That common Snow Whitish statement is, "birds of a feather flock together." But is that ever that case when it comes to friendship?
Nothing is more dope than a sisterhood bond of parties, trips, drinks, sleepovers, and my favorite, random adventures.
Then the inevitable happens, and one of you finds your soulmate, and he solidifies this fact by putting a ring on it. The sisterhood has elevated as there is a bridal party and wedding to plan. This friend is designated to be a part of your special day in some capacity if nothing more than alleviating stress. The wedding day has finally come, and afterward, the friend bids her sister good luck on her new journey with the love of her life.
The Start of the Honeymoon Stage = A Shift in Friendship
The day after the wedding, the married friend wakes up to realize she is no longer single. Both she and her mate are tasked with the complex concept of compromise and figuring out what the hell to do next. This honeymoon stage is usurping the energy that was once reserved for her friend has shifted to her husband. Overall this is an adjusting period for all three parties leaving, well, everyone uncomfortable.
While both you and your friend were single, it was important for the friend and mate to reach some level of friendship. The essentialness of this plays a significant factor after marriage. If the friend and the mate don't get along, it can cause an inevitable rip in the union. If neither gets along, the friend may have to face choosing one over the other. FYI: In not all cases does the spouse win this battle.
If both the spouse and friend get along, there is still that quality time struggle. The fiend is stuck with trying to stay current on her friend's life while trying to build a life with her spouse. From personal experience, that is a tricky balance to try and maintain. So whether you are fighting against the inevitable, there will be a quality time shift in your friendship. Either the friend can accept this, or she can accept this, bottom-line, she will have to adjust.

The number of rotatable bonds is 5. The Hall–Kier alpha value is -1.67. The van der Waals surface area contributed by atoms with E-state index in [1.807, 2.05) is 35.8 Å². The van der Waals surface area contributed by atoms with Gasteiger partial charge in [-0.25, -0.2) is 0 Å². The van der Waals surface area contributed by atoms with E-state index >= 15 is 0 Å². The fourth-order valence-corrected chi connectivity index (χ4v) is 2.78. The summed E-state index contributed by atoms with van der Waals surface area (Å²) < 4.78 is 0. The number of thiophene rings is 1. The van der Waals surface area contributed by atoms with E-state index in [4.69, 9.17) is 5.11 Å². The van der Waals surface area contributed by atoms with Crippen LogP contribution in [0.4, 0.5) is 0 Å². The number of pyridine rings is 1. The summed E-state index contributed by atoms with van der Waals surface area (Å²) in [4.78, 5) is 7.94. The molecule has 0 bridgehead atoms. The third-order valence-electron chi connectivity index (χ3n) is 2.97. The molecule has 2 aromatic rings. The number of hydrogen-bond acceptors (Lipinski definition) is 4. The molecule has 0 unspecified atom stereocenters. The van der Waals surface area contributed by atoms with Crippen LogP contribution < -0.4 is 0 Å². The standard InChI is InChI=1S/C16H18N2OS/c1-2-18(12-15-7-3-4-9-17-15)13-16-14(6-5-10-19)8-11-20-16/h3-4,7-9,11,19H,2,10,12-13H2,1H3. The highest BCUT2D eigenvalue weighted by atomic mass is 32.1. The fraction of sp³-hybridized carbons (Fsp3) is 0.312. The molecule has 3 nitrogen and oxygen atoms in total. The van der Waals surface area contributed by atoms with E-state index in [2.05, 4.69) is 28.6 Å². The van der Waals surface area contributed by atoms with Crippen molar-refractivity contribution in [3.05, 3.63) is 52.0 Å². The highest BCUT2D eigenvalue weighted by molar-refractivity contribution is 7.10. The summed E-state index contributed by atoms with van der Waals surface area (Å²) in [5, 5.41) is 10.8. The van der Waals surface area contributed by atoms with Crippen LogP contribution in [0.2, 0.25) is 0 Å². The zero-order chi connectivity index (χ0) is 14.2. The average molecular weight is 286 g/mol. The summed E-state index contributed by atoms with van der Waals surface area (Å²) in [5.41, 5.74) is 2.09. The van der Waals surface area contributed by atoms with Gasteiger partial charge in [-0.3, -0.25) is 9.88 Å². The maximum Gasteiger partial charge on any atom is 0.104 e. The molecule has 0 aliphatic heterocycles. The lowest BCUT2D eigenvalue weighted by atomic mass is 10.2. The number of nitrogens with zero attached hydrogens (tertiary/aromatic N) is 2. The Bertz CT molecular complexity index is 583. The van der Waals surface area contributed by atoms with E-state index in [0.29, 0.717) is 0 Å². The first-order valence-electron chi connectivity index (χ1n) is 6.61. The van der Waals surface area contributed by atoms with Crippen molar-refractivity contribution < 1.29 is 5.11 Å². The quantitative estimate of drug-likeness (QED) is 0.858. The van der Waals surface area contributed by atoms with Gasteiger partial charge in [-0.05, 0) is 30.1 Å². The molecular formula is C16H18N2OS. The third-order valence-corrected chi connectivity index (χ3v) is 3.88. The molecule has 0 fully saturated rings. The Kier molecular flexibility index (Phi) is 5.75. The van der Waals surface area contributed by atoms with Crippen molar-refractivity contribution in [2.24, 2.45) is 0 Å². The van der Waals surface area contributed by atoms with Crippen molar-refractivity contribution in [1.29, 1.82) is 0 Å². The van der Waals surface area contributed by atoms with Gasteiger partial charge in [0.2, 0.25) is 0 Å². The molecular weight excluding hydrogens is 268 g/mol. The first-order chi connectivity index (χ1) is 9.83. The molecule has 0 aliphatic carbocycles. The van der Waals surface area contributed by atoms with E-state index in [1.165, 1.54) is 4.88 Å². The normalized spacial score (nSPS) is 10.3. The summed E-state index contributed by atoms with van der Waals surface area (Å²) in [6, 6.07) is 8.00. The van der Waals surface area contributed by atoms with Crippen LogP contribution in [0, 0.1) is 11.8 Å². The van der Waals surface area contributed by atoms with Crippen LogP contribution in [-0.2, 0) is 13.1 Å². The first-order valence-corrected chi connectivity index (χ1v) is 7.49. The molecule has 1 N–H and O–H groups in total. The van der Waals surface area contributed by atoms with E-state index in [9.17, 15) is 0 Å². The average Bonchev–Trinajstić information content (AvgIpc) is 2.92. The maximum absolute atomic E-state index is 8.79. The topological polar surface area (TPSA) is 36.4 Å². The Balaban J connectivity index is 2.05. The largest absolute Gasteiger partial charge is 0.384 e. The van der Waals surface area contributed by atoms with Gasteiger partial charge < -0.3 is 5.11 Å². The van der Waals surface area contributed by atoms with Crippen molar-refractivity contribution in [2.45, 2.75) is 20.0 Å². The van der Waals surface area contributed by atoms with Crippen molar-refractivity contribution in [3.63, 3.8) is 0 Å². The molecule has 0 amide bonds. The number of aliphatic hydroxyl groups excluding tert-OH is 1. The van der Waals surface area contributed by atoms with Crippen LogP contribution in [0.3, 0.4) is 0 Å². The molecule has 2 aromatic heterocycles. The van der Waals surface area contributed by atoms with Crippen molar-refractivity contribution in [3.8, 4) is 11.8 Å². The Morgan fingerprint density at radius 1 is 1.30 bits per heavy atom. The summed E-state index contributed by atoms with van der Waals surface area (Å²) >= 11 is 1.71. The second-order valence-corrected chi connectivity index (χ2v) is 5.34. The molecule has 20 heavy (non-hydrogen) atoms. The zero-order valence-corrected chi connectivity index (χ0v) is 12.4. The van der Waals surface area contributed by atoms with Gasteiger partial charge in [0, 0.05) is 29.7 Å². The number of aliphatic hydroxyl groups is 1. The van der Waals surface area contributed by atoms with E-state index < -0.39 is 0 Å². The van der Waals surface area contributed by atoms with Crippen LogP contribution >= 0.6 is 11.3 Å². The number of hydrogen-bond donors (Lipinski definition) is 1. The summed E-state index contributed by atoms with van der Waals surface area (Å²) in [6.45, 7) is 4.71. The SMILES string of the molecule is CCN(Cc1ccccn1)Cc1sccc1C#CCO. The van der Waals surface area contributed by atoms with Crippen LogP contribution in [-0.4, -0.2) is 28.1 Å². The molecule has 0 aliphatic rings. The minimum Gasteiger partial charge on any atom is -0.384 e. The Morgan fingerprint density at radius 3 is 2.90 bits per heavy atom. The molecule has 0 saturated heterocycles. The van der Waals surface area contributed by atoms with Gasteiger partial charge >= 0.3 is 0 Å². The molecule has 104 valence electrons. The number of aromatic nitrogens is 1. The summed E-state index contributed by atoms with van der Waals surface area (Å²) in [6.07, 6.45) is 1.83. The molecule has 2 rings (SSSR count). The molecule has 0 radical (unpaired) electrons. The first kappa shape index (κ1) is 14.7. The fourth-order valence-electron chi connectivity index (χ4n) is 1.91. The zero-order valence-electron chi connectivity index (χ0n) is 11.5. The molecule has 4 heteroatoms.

Old School Marriage vs. New School Marriage
Old-school adults will tell you that your husband comes first over everyone. This concept forces you to be uncleaved to anything or anyone part of your single life. Personally, this is an open door for resentment as both mates should still be given the space to be individuals. These old school adults always believed that single women should not hang with married women for some of these popular reasons:
Single women are a distraction
Your friend is not sincerely happy for you
Girl, don't have your man around your friend; that's trouble
Although there are instances when these three bullet points could annihilate your marriage but realistically, a true friend would not intentionally do anything to sabotage your marriage. Although a single life offers liberties that marriage now prohibits, the married friend is an adult and is in charge of her own decisions. If the single friend attempts to coerce her married friend into doing something she is comfortable with, she has the free will to choose for herself. Also, once again, a true friend would not purposely put you in an uncompromisable position.